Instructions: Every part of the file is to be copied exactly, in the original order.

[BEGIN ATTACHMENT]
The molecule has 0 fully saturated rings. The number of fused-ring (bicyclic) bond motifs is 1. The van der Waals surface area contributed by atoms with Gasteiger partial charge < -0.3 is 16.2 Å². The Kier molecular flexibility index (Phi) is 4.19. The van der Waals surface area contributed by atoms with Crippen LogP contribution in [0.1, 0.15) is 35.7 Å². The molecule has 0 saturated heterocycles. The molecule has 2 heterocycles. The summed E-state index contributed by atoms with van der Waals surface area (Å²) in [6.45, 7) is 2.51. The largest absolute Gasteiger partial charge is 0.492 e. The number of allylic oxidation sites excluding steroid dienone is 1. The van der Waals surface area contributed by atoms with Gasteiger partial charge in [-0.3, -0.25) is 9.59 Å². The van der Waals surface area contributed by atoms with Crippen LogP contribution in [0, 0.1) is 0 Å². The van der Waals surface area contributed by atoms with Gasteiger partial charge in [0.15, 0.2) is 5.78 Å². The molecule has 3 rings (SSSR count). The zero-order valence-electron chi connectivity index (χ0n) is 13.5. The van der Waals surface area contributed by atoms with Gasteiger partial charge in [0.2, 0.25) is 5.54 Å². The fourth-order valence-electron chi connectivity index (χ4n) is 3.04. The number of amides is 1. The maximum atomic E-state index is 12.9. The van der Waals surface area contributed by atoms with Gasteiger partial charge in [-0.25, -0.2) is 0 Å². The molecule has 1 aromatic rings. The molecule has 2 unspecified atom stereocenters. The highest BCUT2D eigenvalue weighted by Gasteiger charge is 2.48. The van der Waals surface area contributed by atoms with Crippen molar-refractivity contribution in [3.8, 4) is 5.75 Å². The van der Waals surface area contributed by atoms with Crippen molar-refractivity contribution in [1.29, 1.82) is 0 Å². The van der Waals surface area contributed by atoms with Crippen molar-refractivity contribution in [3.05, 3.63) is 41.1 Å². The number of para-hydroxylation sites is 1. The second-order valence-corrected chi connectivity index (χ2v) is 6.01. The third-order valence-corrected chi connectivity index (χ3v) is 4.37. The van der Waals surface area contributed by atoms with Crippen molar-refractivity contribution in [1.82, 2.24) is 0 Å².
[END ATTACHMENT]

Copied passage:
The molecule has 0 fully saturated rings. The number of fused-ring (bicyclic) bond motifs is 1. The van der Waals surface area contributed by atoms with Gasteiger partial charge < -0.3 is 16.2 Å². The Kier molecular flexibility index (Phi) is 4.19. The van der Waals surface area contributed by atoms with Crippen LogP contribution in [0.1, 0.15) is 35.7 Å². The molecule has 0 saturated heterocycles. The molecule has 2 heterocycles. The summed E-state index contributed by atoms with van der Waals surface area (Å²) in [6.45, 7) is 2.51. The largest absolute Gasteiger partial charge is 0.492 e. The number of allylic oxidation sites excluding steroid dienone is 1. The van der Waals surface area contributed by atoms with Gasteiger partial charge in [-0.3, -0.25) is 9.59 Å². The van der Waals surface area contributed by atoms with Crippen LogP contribution in [0, 0.1) is 0 Å². The van der Waals surface area contributed by atoms with Gasteiger partial charge in [0.15, 0.2) is 5.78 Å². The molecule has 3 rings (SSSR count). The zero-order valence-electron chi connectivity index (χ0n) is 13.5. The van der Waals surface area contributed by atoms with Gasteiger partial charge in [0.2, 0.25) is 5.54 Å². The fourth-order valence-electron chi connectivity index (χ4n) is 3.04. The number of amides is 1. The maximum atomic E-state index is 12.9. The van der Waals surface area contributed by atoms with Gasteiger partial charge in [-0.25, -0.2) is 0 Å². The molecule has 1 aromatic rings. The molecule has 2 unspecified atom stereocenters. The highest BCUT2D eigenvalue weighted by Gasteiger charge is 2.48. The van der Waals surface area contributed by atoms with Crippen molar-refractivity contribution in [3.8, 4) is 5.75 Å². The van der Waals surface area contributed by atoms with Crippen molar-refractivity contribution in [1.29, 1.82) is 0 Å². The van der Waals surface area contributed by atoms with Crippen molar-refractivity contribution in [3.05, 3.63) is 41.1 Å². The number of para-hydroxylation sites is 1. The second-order valence-corrected chi connectivity index (χ2v) is 6.01. The third-order valence-corrected chi connectivity index (χ3v) is 4.37. The van der Waals surface area contributed by atoms with Crippen molar-refractivity contribution in [1.82, 2.24) is 0 Å².